I played first and third base and because I was the team captain, batted myself in the top third of the order. I kept the statistics for the entire league. Somewhere is the record of my performance in every season I’ve played softball since the spring of 1971.

In 1975 I played with the Wizard of Oz team in Vermont. It was the team’s inaugural season. I know I batted ninth and played short outfield, and sometimes pitched, and sometimes played catcher. I was twenty and two years away from my first really enjoyable sportsman’s experience.

Many American men have a sense of what is a pecking order. It might be interesting to ask him how early in their athletic career did this sense begin to be developed.

*My senior year, I recollect that the cross country team had a record of 14-1. I was roughly the eighth or ninth runner on the team, and injured my self in a meet at University School. This led to the single mention of my athletic performance in the yearbook: Stephen Calhoun ran well with the cross country team until he got smart and broke his ankle.

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Free Play Routski

Is the dark matter blowing in, or, out, wonders astronomer Stacy

Is the dark matter blowing in, or, out, wonders astronomer Stacy

I turned to Dave Kolb at the beginning of our at-bat in the top of the third inning, and because the score was 3-12, said to him,

“I knew the regression to the mean would come eventually.”

In response, Dave tells me,

“It depends whether or not you believe in probability!”

We tossed a few more musings back and forth.

We have a darn interesting inner free play softball game too. Anyway, I added the probability thingy to the long list of fascinating topics I’m motivated to some day, or in some lifetime, discuss.

The game ended 18-12. My wondrous handicapping streak is over. Probably it could start up again.

Al, and his kids Brandon, AJ, (and Rick)

Al in the blue shorts, and his kids Brandon, AJ, (and Dave and Rick)

The intergenerational aspect to our Free Play Softball league was evident when Al and his sons showed up. If memory serves me, Al was playing in our game the same year I started, 2002. His kids are now in their teens. Kurt wasn’t there Sunday, but his son Max plays with us. Mark’s son Vincent is normally a regular, but he was riding dune buggies somewhere on this day.


The game wasn’t as close as the final score, or, alternately, it was closer after the visitors spotted the home team a 12-3 lead. I made a rare executive inter-game trade at the end of the third inning, and, well, as the kids say these days, ‘whatever!’

The team photo reflects me telling the group to look like they had some fun. Apparently, it was a grueling game for some of the players; albeit it transpired under perfect conditions on Field #11; except for the aforementioned handicapping.

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Free Play Softball Squeezes a Game In

David A. Kolb


David A. Kolb, second from left, was the main founder of Free Play Softball, now in the middle of its 25th season. He was doing brisk business getting players to make pre-orders of 25th anniversary swag. Will, all the way to the right, hit a critical triple–with an error providing homerun-like experience–as we all collaborated on a seventh consecutive close game.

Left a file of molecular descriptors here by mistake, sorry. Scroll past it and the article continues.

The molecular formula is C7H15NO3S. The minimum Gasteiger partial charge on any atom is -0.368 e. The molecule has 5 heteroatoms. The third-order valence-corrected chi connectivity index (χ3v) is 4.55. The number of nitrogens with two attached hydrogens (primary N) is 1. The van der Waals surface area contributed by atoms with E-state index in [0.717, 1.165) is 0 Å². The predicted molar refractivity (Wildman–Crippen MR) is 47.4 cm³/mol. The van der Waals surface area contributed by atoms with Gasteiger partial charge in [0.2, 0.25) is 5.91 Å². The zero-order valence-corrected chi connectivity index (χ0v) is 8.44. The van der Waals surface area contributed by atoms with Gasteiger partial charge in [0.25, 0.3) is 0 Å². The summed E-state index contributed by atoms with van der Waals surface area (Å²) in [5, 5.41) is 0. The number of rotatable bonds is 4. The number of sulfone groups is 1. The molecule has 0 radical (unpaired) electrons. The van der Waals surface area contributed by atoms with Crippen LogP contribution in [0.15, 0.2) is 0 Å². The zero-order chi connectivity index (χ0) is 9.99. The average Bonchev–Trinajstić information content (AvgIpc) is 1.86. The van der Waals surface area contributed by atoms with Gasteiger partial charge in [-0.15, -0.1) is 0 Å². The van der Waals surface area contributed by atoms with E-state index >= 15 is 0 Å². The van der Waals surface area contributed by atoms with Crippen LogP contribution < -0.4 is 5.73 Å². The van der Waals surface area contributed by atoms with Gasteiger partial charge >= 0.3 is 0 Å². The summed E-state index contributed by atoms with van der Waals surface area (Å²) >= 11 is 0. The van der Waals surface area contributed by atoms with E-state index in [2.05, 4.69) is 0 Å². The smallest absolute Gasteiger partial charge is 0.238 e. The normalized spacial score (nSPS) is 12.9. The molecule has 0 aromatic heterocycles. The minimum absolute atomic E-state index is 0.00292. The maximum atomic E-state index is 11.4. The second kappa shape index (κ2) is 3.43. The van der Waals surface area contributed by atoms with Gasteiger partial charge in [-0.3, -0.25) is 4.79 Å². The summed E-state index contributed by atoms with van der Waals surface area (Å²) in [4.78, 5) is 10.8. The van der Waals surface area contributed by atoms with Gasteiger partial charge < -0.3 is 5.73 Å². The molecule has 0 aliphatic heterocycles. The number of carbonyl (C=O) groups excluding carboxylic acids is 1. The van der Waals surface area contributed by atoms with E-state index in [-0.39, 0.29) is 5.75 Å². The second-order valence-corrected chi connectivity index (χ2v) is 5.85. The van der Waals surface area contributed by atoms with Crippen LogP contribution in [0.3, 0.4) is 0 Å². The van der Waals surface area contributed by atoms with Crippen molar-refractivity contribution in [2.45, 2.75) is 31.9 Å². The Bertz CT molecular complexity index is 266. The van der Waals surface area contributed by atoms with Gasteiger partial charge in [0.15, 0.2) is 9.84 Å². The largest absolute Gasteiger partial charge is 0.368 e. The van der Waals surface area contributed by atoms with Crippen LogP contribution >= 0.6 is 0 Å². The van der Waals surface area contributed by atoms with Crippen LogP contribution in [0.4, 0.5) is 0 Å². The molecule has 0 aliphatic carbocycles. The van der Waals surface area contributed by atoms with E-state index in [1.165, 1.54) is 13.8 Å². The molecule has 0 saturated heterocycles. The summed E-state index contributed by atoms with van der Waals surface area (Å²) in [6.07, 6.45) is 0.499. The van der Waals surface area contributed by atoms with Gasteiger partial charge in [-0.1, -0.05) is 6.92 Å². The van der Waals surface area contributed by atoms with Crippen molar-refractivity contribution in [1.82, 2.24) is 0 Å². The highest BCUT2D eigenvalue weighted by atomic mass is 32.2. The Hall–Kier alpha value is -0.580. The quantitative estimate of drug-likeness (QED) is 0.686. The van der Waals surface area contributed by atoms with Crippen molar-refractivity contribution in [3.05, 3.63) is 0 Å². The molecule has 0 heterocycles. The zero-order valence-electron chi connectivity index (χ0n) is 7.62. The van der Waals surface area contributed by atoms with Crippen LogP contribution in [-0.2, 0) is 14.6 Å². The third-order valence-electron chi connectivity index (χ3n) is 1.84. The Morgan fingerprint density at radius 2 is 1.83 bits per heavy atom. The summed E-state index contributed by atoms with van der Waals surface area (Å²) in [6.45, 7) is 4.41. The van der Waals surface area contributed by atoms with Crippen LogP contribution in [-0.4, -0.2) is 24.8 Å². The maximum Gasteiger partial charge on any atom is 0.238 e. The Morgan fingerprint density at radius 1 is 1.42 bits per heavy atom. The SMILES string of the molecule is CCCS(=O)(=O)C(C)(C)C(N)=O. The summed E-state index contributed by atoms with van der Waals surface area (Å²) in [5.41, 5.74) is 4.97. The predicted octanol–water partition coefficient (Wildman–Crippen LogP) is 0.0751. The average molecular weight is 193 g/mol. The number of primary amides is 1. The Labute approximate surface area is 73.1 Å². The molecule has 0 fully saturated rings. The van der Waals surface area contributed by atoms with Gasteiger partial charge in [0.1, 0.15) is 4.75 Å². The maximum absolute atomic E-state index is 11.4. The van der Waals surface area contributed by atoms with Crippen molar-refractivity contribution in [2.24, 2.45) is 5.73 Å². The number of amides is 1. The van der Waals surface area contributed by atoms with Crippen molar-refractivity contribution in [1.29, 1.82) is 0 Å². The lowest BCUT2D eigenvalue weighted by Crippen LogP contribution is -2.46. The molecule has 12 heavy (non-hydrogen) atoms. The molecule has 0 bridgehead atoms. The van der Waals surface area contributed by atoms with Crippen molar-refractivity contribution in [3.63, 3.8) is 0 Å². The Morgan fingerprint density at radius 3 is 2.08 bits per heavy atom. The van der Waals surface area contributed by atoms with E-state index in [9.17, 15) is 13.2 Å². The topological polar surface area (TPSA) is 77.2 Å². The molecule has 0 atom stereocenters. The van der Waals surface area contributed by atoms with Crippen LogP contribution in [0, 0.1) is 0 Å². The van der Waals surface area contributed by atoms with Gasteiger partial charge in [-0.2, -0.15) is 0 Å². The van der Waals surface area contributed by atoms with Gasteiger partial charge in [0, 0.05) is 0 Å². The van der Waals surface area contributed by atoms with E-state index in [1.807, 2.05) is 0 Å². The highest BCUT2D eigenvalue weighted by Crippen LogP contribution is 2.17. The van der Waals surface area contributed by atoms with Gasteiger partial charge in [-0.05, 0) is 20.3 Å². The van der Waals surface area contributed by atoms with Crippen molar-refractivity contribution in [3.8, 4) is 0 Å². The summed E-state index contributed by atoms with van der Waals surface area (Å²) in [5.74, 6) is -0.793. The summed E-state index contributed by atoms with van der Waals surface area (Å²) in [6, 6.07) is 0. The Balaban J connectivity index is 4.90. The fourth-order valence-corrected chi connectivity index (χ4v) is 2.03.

If you are ambulatory and between the ages of 12 and 112, join us Sunday mornings at 10am, Forest Hills Park, Cleveland Heights, Field #11. We have extra gloves.


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When Will the Regression Happen?

ACTION SEQUENCE:Elder Larry bats, second youngest Vincent runs--Vincent beats the throw to gain Larry a single

Elder Lartry bats, second youngest Vincent runs–Vincent beats the throw to gain Larry a single

As the so-called oddsmaker, my lineups this year have resulted in nothing but close games.

18 17
16 14
15 16
17 18*
13 14
11 12

Six games have been decided by a total of seven runs.

My goal every week is to constitute rosters that will possibly result in either team having a chance to win in the last inning.

Only one game has been decided by the last at-bat of the home team. (*)

I haven’t crunched the numbers for previous seasons, but as oddsmaker for eleven seasons I understand that the Bell Curve of results over those seasons would show one run games are not so far away from the mean result to be outliers. But, even my most successful handicapping over entire seasons has also showcased plenty of routs, so my guess is the mean result for my best season as oddsmaker is a margin much larger than a mere single run.

Alternately, we’re at the beginning of my best season. This is scary because the inevitable regression will arrive one of these Sundays. I’ll also learn if habituating players to close games comes with a psychic cost too.

June 7, 2015

June 7, 2015

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No, He Didn’t?!?

Mike the Lefty sending a message to right field

Mike the Lefty sending a message to right field

MJ'S 3 5 0 0 7 0 2 --- 17
FC'S 4 6 2 3 0 2 1 --- 18

May 24th turnout was stellar, weather: perfect

May 24th turnout was stellar, weather: perfect

Over fourteen years I’ve observed strange actions on the FreePlay Softball League diamond. The game is so interesting to me in the theoretical sense that it never occurred to me before yesterday that at the micro-level the game’s weirder actions could earn an account. This could be termed an account of decisive anomalies. Furthermore, those anomalies could be differentiated into different classes.

Two such classes came to mind yesterday: (1) unwilled decisive anomalies, (2) willful decisive anomalies. Yesterday’s game was ended by action of the second kind.